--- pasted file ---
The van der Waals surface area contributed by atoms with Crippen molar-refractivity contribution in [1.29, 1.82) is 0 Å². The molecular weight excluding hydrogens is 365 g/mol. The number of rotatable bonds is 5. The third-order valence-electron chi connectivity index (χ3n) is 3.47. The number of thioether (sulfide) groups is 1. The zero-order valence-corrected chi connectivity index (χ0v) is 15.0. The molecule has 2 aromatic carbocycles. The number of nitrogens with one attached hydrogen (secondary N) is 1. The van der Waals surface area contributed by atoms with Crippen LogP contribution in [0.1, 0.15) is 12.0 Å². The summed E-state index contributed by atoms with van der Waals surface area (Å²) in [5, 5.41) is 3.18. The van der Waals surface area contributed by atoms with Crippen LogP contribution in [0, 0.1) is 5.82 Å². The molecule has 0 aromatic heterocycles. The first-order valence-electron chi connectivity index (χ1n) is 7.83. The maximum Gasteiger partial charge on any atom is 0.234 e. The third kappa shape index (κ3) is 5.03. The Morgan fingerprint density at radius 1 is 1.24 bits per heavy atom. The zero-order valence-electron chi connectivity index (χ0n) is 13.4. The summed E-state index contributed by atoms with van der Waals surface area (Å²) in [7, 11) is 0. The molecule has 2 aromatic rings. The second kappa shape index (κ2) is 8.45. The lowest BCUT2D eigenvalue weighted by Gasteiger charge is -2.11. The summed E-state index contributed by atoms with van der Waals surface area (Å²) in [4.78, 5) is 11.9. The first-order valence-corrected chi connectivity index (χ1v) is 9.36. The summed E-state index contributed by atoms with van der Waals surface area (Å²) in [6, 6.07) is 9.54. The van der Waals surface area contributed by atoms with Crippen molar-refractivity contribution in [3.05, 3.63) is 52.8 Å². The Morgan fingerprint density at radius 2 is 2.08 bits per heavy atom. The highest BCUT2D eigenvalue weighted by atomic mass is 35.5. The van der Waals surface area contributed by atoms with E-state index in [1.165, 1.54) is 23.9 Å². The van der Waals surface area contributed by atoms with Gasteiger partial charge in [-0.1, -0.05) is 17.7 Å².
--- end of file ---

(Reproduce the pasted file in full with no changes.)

The van der Waals surface area contributed by atoms with Crippen molar-refractivity contribution in [1.29, 1.82) is 0 Å². The molecular weight excluding hydrogens is 365 g/mol. The number of rotatable bonds is 5. The third-order valence-electron chi connectivity index (χ3n) is 3.47. The number of thioether (sulfide) groups is 1. The zero-order valence-corrected chi connectivity index (χ0v) is 15.0. The molecule has 2 aromatic carbocycles. The number of nitrogens with one attached hydrogen (secondary N) is 1. The van der Waals surface area contributed by atoms with Crippen LogP contribution in [0.1, 0.15) is 12.0 Å². The summed E-state index contributed by atoms with van der Waals surface area (Å²) in [5, 5.41) is 3.18. The van der Waals surface area contributed by atoms with Crippen LogP contribution in [0, 0.1) is 5.82 Å². The molecule has 0 aromatic heterocycles. The first-order valence-electron chi connectivity index (χ1n) is 7.83. The maximum Gasteiger partial charge on any atom is 0.234 e. The third kappa shape index (κ3) is 5.03. The Morgan fingerprint density at radius 1 is 1.24 bits per heavy atom. The zero-order valence-electron chi connectivity index (χ0n) is 13.4. The summed E-state index contributed by atoms with van der Waals surface area (Å²) in [7, 11) is 0. The molecule has 2 aromatic rings. The second kappa shape index (κ2) is 8.45. The lowest BCUT2D eigenvalue weighted by Gasteiger charge is -2.11. The summed E-state index contributed by atoms with van der Waals surface area (Å²) in [4.78, 5) is 11.9. The first-order valence-corrected chi connectivity index (χ1v) is 9.36. The summed E-state index contributed by atoms with van der Waals surface area (Å²) in [6, 6.07) is 9.54. The van der Waals surface area contributed by atoms with Crippen molar-refractivity contribution in [3.05, 3.63) is 52.8 Å². The Morgan fingerprint density at radius 2 is 2.08 bits per heavy atom. The highest BCUT2D eigenvalue weighted by atomic mass is 35.5. The van der Waals surface area contributed by atoms with E-state index in [1.165, 1.54) is 23.9 Å². The van der Waals surface area contributed by atoms with Gasteiger partial charge in [-0.1, -0.05) is 17.7 Å².